Viral alliances overcoming plant defenses

Oct 16, 2012

Washington State University researchers have found that viruses will join forces to overcome a plant's defenses and cause more severe infections.

"These findings have important implications in our ability to control these viruses", says Hanu Pappu, Sam Smith Distinguished Professor of Plant Virology and chair of WSU's Department of . "Mixed infections are quite common in the field and now we know that viruses in these mixed infections are helping each other at the to overcome host defenses and possibly lead to the generation of new viruses."

Pappu publishes his findings in the latest issue of the journal . Joining him are PhD student Sudeep Bag and Neena Mitter, an associate professor at Australia's University of Queensland.

The researchers focused on Iris yellow spot virus and Tomato spotted wilt virus after Bag discovered that, when they infect the same plant, they helped each other overcome a plant's defense response. With Mitter's help and sophisticated molecular techniques, Bag found both viruses dramatically changed their , breaking down the plant's defenses and leading to more severe disease. Bag also found that genes from the Tomato spotted wilt virus seemed to "aid and abet" Iris yellow spot virus as it spread throughout the plant and caused more disease.

Growers should take this phenomenon into account, says Pappu, with broader targeting more than one virus and possible variations.

Explore further: How plant cell compartments change with cell growth

More information: The paper, "Complementation between Two Tospoviruses Facilitates the Systemic Movement of a Plant Virus Silencing Suppressor in an Otherwise Restrictive Host," can be found at dx.plos.org/10.1371/journal.pone.0044803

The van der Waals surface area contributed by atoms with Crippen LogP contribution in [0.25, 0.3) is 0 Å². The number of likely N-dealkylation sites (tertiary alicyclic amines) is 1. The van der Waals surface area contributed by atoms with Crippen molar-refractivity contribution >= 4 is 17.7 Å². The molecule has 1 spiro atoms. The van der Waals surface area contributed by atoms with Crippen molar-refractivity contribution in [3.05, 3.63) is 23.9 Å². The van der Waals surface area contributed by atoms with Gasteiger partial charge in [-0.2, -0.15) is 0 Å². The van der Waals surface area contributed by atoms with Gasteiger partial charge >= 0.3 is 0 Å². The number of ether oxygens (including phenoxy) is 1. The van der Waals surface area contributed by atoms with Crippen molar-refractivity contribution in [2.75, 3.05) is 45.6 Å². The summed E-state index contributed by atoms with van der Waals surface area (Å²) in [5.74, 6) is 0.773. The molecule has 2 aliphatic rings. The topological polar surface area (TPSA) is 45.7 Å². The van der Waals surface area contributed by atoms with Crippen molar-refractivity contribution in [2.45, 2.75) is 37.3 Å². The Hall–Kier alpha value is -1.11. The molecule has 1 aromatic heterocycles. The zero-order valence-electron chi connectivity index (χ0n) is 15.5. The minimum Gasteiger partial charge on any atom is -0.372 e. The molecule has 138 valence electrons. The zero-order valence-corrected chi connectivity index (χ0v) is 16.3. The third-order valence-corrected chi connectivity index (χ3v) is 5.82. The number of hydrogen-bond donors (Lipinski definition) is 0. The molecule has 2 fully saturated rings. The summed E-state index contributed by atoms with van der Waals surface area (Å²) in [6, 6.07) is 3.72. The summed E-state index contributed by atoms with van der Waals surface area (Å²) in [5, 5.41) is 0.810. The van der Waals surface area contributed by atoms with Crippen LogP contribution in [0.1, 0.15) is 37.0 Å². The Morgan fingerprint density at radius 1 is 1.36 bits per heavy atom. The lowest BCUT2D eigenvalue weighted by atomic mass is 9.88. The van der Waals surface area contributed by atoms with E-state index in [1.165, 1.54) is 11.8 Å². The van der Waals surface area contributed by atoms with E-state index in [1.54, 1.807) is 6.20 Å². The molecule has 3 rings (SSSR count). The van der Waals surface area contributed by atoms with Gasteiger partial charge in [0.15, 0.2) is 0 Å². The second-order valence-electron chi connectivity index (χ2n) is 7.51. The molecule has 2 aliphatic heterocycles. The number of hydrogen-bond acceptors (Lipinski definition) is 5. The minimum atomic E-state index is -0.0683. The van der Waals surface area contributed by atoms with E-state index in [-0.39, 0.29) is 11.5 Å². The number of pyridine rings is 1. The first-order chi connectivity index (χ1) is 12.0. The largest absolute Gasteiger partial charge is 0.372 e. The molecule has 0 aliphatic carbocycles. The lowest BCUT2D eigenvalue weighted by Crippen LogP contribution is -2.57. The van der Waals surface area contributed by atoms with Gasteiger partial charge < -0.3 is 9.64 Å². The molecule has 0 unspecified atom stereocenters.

add to favorites email to friend print save as pdf

Related Stories

Whitefly spreads emerging plant viruses

Jan 18, 2007

A tiny whitefly is responsible for spreading a group of plant viruses that cause devastating disease on food, fiber, and ornamental crops, say plant pathologists with The American Phytopathological Society (APS).

The genetic secrets to jumping the species barrier

Feb 11, 2010

Scientists have pinpointed specific mutations that allow a common plant virus to infect new species, according to research published in the March issue of the Journal of General Virology. Understanding the genetics of the ...

Plant virus spreads by making life easy for crop pests

Oct 30, 2008

(PhysOrg.com) -- In 752, Japanese Empress Koken wrote a short poem about the summertime yellowing of a field in what is thought to be the first account of a viral plant disease. More than 1,250 years later, ...

Genes identified to protect brassicas from damaging disease

Nov 01, 2007

Scientists have identified a new way to breed brassicas, which include broccoli, cabbage and oilseed rape, resistant to a damaging virus. Their discovery has characterised a form of resistance that appears to be durable, ...

Recommended for you

How plant cell compartments change with cell growth

7 hours ago

A research team led by Kiminori Toyooka from the RIKEN Center for Sustainable Resource Science has developed a sophisticated microscopy technique that for the first time captures the detailed movement of ...

Plants can 'switch off' virus DNA

7 hours ago

A team of virologists and plant geneticists at Wageningen UR has demonstrated that when tomato plants contain Ty-1 resistance to the important Tomato yellow leaf curl virus (TYLCV), parts of the virus DNA ...

A better understanding of cell to cell communication

8 hours ago

Researchers of the ISREC Institute at the School of Life Sciences, EPFL, have deciphered the mechanism whereby some microRNAs are retained in the cell while others are secreted and delivered to neighboring ...

A glimpse at the rings that make cell division possible

8 hours ago

Forming like a blown smoke ring does, a "contractile ring" similar to a tiny muscle pinches yeast cells in two. The division of cells makes life possible, but the actual mechanics of this fundamental process ...

User comments : 0